According to Xiao Geng, president of the Hong Kong Institution for International Finance, tackling corruption in China could be the “toughest challenge,” faced by the country’s president, Xi Jinping. Although in the last five years, Xi’s “anti-graft campaign … has resulted in the dismissal, sanction, or other punishment,” of thousands of officials at the provincial, municipal, county and village levels, “the initiative is far from over,” writes Geng.
Both Xi and the Communist Party understand “the potential of corruption to undermine [their] legitimacy,” says Geng, and as a result, the Party has “endorsed the creation of a National Supervision Commission” to ensure scrutiny of “all officials exercising public power.”
Peng admits that this won’t be easy, however, and cites the US Supreme Court’s 2010 decision to allow corporations and unions to “spend unlimited sums anonymously to help secure the election or defeat of individual candidates,” as proof of “the enduring ability of corrupt officials to capture” institutions designed to maintain accountability. “Outside spending in the 2016 election cycle reached nearly $1.4 billion in 2016,” points out Geng, compared [to] less than $100 million in the 2006 cycle.”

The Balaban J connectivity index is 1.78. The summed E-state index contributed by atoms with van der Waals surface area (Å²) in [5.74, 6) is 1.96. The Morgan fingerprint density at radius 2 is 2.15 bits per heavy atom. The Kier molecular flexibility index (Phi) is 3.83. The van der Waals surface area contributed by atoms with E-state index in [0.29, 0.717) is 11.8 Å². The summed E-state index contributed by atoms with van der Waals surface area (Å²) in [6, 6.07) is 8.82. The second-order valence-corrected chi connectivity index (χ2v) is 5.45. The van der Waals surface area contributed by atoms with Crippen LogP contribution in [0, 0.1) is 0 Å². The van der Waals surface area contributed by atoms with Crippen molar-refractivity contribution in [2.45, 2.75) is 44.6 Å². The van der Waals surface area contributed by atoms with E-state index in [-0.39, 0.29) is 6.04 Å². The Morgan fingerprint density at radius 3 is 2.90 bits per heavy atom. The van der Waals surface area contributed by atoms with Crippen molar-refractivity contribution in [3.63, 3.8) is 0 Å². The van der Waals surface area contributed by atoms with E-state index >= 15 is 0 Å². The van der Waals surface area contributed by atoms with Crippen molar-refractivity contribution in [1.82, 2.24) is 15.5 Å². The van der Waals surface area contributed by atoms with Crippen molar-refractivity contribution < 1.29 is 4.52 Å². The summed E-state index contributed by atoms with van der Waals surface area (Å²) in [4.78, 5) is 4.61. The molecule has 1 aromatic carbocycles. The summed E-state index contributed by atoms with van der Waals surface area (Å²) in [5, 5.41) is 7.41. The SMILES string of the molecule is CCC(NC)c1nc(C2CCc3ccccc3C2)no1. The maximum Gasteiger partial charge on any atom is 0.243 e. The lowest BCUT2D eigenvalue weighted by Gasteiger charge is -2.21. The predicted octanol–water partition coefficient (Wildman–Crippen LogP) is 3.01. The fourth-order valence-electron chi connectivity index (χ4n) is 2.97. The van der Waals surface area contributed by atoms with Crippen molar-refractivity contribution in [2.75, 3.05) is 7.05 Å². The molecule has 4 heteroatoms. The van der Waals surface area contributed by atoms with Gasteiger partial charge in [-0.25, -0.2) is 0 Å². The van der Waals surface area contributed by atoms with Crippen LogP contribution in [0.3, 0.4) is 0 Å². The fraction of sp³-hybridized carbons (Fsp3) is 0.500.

“Corruption is not just a failure of the state,” writes Geng, “it is also closely linked to the failure of market, legal, and ideological systems.” “Markets can work efficiently only with the guidance of a competent, honest and fair state,” he writes, but “if the concentrated economic and social power that financial markets and network economies tend to create can be used to capture and control political power, an effective system of checks and balances becomes virtually impossible.” For China’s president, ensuring “effective protections against abuses and graft,” starts with modernising mechanisms for resolving civil disputes,” says Geng, and “raising the pay of public servants at all levels.”